scroll

Continuous Planning

Continuous Planning

As data becomes more and more available in real-time, supply chain planning systems must respond to the events as needed on a continuous basis. Much like an autonomous car responding (or not responding) to the data it receives from its sensors and makes changes accordingly. “As needed” is the key. It may sound simple but it is very complex to decide when and why we should respond to changes that may or may not impact the supply chain plan and execution thereof. Let’s say a part number is arriving 2 days late. Do we need to re-plan? Does it impact delivery of a very important customer? Does the customer care if it is 2 or 3 days late?  Or, making the product 2 days later might create a huge disruption in so many other orders because of shortage of capacity already allocated to other orders!

With every event, we need to have a mechanism to evaluate the potential impact on the plan. This means possible changes in our delivery performance, in cost, or even the strategic impact of it such as late to market or dissatisfaction of a very strategic customer.

One simple and unwise approach is to plan based on every event. Even if this were computationally possible it does not work because it causes instability of the outcome. Imagine moving all the gate allocations in an airport if one airplane arrives earlier than expected just to accommodate disembarking of the passengers! Another approach would be to use AI strategies in order to make intelligent decisions based on cost, lateness, asset utilization, customer importance, order volume, strategic objectives of the company, the plan stability, and the computational complexity (number of events received at once or number of orders impacted). Adexa has taken the latter approach by creating algorithms that can evaluate the impact of the event and decide to what extent re-planning is needed. The output of the algorithm could be re-plan all, partial repair of the plan, incremental plan, or do nothing. The system makes use of a self-adjusting “point allocation” mechanism to figure out what the best strategy is. The best is decided by the one that produces the least impact on the above factors combined.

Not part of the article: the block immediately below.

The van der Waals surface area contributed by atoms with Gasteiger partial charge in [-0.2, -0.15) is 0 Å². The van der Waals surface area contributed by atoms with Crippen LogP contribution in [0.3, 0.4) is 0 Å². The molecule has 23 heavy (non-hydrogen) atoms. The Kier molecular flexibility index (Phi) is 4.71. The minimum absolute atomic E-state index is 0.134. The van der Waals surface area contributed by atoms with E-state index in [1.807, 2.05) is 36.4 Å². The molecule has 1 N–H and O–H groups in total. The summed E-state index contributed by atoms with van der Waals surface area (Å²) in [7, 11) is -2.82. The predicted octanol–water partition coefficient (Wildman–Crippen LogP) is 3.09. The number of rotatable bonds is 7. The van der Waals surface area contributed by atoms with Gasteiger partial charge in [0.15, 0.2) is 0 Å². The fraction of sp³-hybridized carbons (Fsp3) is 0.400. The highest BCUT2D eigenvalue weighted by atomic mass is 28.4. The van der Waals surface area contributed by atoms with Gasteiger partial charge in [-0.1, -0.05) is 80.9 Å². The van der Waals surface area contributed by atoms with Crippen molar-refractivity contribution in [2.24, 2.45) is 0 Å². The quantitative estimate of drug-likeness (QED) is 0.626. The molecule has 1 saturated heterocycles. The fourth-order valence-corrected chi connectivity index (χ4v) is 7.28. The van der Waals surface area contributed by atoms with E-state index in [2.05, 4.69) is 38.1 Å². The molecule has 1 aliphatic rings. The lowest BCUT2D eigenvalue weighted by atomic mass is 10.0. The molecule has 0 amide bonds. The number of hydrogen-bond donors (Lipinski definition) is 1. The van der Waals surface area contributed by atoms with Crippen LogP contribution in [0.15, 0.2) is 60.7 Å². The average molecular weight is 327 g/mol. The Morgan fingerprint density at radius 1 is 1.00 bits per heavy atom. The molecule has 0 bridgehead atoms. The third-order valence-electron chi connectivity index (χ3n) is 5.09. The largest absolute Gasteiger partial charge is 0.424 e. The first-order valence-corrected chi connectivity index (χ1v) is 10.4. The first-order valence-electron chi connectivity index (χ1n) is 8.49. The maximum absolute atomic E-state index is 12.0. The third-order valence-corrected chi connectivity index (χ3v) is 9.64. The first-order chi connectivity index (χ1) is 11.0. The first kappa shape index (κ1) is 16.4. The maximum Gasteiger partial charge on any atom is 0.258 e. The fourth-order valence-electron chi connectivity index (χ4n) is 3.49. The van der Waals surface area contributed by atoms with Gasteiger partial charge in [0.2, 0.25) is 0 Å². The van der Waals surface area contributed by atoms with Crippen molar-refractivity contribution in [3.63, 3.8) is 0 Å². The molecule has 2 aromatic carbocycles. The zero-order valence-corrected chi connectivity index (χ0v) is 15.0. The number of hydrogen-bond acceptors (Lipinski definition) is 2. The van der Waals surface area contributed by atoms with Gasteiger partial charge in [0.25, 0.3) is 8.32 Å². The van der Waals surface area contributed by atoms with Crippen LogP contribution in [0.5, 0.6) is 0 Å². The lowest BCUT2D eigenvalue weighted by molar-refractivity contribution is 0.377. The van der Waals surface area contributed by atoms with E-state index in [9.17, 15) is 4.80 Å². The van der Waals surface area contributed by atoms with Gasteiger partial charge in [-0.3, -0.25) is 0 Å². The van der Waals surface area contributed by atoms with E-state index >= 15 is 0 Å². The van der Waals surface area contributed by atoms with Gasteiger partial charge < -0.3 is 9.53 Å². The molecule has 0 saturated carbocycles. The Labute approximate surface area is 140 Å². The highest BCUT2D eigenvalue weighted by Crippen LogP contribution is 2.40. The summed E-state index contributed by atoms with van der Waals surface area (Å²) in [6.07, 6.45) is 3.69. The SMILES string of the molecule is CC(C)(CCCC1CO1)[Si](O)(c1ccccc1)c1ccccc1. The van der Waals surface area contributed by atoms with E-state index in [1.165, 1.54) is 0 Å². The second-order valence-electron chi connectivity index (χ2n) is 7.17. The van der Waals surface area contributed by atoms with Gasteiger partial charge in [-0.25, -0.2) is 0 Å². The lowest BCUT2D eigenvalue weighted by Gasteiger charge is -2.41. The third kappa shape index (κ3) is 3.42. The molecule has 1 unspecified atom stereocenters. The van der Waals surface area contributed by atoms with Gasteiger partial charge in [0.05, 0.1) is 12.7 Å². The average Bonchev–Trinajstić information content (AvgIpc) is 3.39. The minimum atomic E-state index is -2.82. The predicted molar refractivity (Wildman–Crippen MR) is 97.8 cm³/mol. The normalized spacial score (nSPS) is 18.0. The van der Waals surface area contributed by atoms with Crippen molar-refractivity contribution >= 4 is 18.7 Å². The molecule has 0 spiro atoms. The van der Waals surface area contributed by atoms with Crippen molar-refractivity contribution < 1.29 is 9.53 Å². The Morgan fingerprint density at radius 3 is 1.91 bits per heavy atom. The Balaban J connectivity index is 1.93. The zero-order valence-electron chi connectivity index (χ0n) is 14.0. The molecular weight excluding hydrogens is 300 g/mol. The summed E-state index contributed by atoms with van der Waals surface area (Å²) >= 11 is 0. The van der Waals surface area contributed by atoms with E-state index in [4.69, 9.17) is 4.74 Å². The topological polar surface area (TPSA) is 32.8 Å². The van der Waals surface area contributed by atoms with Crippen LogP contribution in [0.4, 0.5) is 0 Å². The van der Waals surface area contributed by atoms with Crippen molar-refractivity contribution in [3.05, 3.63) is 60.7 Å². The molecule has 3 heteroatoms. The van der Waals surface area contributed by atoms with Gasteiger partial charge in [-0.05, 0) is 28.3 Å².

As an example, a late arrival of a material may cause 50 orders to be late by an average of 15 days. Given the current allocations, moving the orders by 15 days or so can cause under-utilization of equipment. In addition, 5 of the 50 are high priority customers. By making such evaluations, the implications are that a partial plan change is the best approach to take in order to come up with a better short-term plan. Another scenario: let’s assume that a  high priority order with large volume comes in unexpectedly. The immediate reaction of the system would be to do an incremental plan. An incremental plan may cause displacement of lower priority orders and potential lateness thereof. Since the resulting change produces a low impact score then this path is taken and a commitment is made to the high priority customer! As one can imagine, there are many possibilities such as dock worker strikes, cargo ships on fire, earthquakes at the supplier location, or simply an equipment breakdown for a day or two. Each of the above events may or may not have a major impact on the plan and the delivery performance and cost. The key for the system is to recognize at what point a “re-plan” is needed!   Watch the short video on how continuous planning works from Adexa’s perspective.

Share:

Share:

Leave a comment

Support
Request Demo